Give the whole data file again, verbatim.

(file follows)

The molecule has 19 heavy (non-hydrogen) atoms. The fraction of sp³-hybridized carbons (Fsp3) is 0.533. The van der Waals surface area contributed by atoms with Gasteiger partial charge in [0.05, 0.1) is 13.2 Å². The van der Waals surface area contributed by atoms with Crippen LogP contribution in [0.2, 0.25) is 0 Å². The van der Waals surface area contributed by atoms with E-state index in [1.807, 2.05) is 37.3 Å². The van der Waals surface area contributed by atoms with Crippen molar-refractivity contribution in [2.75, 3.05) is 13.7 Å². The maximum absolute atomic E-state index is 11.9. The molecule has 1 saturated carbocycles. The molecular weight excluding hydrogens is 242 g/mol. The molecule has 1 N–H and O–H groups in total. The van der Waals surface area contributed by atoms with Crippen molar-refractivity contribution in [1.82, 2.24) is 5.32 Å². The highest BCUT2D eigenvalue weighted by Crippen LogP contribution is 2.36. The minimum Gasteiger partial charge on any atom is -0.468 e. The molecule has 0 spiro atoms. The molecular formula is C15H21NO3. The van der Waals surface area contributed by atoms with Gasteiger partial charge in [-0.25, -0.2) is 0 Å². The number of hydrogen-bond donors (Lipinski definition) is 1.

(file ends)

The molecule has 19 heavy (non-hydrogen) atoms. The fraction of sp³-hybridized carbons (Fsp3) is 0.533. The van der Waals surface area contributed by atoms with Gasteiger partial charge in [0.05, 0.1) is 13.2 Å². The van der Waals surface area contributed by atoms with Crippen LogP contribution in [0.2, 0.25) is 0 Å². The van der Waals surface area contributed by atoms with E-state index in [1.807, 2.05) is 37.3 Å². The van der Waals surface area contributed by atoms with Crippen molar-refractivity contribution in [2.75, 3.05) is 13.7 Å². The maximum absolute atomic E-state index is 11.9. The molecule has 1 saturated carbocycles. The molecular weight excluding hydrogens is 242 g/mol. The molecule has 1 N–H and O–H groups in total. The van der Waals surface area contributed by atoms with Crippen molar-refractivity contribution in [1.82, 2.24) is 5.32 Å². The highest BCUT2D eigenvalue weighted by Crippen LogP contribution is 2.36. The minimum Gasteiger partial charge on any atom is -0.468 e. The molecule has 0 spiro atoms. The molecular formula is C15H21NO3. The van der Waals surface area contributed by atoms with Gasteiger partial charge in [-0.25, -0.2) is 0 Å². The number of hydrogen-bond donors (Lipinski definition) is 1.